Not unlike most other events, Sunday night’s affair was a scaled down, socially distanced event at Union Station in Los Angeles, a far cry from the usual annual movie monstrosity that features a jam-packed red carpet and onlookers galore.
Hollywood Reporter: Zhao’s “Nomadland” nabs major win for traditional studios.
Deadline: Hopkins posts video reaction to surprise Best Actor win, pays tribute to Boseman.
The New York Times: List of Sunday’s Oscar winners.
The Hill’s Judy Kurtz on the Oscars: Tyler Perry urges Americans to reject hate and “stand in the middle” during Sunday’s humanitarian award speech.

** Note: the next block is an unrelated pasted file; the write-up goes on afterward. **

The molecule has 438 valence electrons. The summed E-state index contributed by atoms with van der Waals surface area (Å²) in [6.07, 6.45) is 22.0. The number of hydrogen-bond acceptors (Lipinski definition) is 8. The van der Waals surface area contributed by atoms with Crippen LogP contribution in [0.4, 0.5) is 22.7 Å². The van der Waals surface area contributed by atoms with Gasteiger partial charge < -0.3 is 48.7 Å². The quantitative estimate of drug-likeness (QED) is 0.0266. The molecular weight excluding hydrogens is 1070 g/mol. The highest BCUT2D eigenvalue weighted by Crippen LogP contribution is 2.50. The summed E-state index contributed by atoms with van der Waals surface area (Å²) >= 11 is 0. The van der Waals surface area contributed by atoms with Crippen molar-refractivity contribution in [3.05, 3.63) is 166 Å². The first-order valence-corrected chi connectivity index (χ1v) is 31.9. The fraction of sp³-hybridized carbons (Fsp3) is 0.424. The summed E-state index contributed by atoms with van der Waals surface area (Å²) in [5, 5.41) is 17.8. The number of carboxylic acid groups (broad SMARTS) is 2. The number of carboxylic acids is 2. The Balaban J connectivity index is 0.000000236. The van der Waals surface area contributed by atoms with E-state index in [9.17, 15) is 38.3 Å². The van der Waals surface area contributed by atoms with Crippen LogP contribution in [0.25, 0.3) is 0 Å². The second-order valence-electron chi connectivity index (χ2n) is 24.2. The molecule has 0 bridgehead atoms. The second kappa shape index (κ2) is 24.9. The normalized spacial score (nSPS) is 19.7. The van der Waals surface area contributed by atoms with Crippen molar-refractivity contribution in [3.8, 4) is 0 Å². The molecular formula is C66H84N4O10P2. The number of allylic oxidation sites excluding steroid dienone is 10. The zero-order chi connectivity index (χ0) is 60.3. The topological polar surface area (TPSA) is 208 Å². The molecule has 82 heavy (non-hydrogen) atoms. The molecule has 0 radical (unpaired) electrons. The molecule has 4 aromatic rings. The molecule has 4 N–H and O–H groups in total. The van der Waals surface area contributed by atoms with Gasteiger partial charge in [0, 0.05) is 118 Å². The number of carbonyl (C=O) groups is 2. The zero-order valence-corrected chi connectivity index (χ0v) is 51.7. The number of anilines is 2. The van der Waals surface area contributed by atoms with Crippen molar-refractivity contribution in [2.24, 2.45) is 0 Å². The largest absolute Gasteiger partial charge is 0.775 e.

The Hill: Zhao is the first woman of color to win the directing Oscar. Her film, “Nomadland,” also took home the Best Picture award.
✅ Separately, our apologies for missing reader Patrick Kavanagh, who aced Thursday's quiz but somehow vaporized from our published list of winners. He’s a whiz at news puzzles and can take a bow!